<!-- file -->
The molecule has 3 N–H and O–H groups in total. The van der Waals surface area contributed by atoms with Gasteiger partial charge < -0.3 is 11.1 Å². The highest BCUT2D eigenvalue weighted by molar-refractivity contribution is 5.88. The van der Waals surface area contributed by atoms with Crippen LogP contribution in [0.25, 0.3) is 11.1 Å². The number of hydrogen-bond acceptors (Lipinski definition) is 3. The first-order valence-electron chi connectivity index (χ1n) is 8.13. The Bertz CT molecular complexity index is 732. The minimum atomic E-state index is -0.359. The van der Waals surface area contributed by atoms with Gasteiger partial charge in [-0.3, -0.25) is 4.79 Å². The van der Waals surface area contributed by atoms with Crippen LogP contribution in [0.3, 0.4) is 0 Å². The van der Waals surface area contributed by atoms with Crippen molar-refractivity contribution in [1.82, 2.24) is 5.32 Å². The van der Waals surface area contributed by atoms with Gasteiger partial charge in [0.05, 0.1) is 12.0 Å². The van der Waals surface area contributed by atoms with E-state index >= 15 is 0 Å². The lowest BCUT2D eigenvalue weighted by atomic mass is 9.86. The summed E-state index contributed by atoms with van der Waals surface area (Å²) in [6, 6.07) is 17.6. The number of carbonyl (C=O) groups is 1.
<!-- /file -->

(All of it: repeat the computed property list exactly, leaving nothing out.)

The molecule has 3 N–H and O–H groups in total. The van der Waals surface area contributed by atoms with Gasteiger partial charge < -0.3 is 11.1 Å². The highest BCUT2D eigenvalue weighted by molar-refractivity contribution is 5.88. The van der Waals surface area contributed by atoms with Crippen LogP contribution in [0.25, 0.3) is 11.1 Å². The number of hydrogen-bond acceptors (Lipinski definition) is 3. The first-order valence-electron chi connectivity index (χ1n) is 8.13. The Bertz CT molecular complexity index is 732. The minimum atomic E-state index is -0.359. The van der Waals surface area contributed by atoms with Gasteiger partial charge in [-0.3, -0.25) is 4.79 Å². The van der Waals surface area contributed by atoms with Crippen LogP contribution in [0.3, 0.4) is 0 Å². The van der Waals surface area contributed by atoms with Crippen molar-refractivity contribution in [1.82, 2.24) is 5.32 Å². The van der Waals surface area contributed by atoms with Gasteiger partial charge in [0.05, 0.1) is 12.0 Å². The van der Waals surface area contributed by atoms with E-state index >= 15 is 0 Å². The lowest BCUT2D eigenvalue weighted by atomic mass is 9.86. The summed E-state index contributed by atoms with van der Waals surface area (Å²) in [6, 6.07) is 17.6. The number of carbonyl (C=O) groups is 1.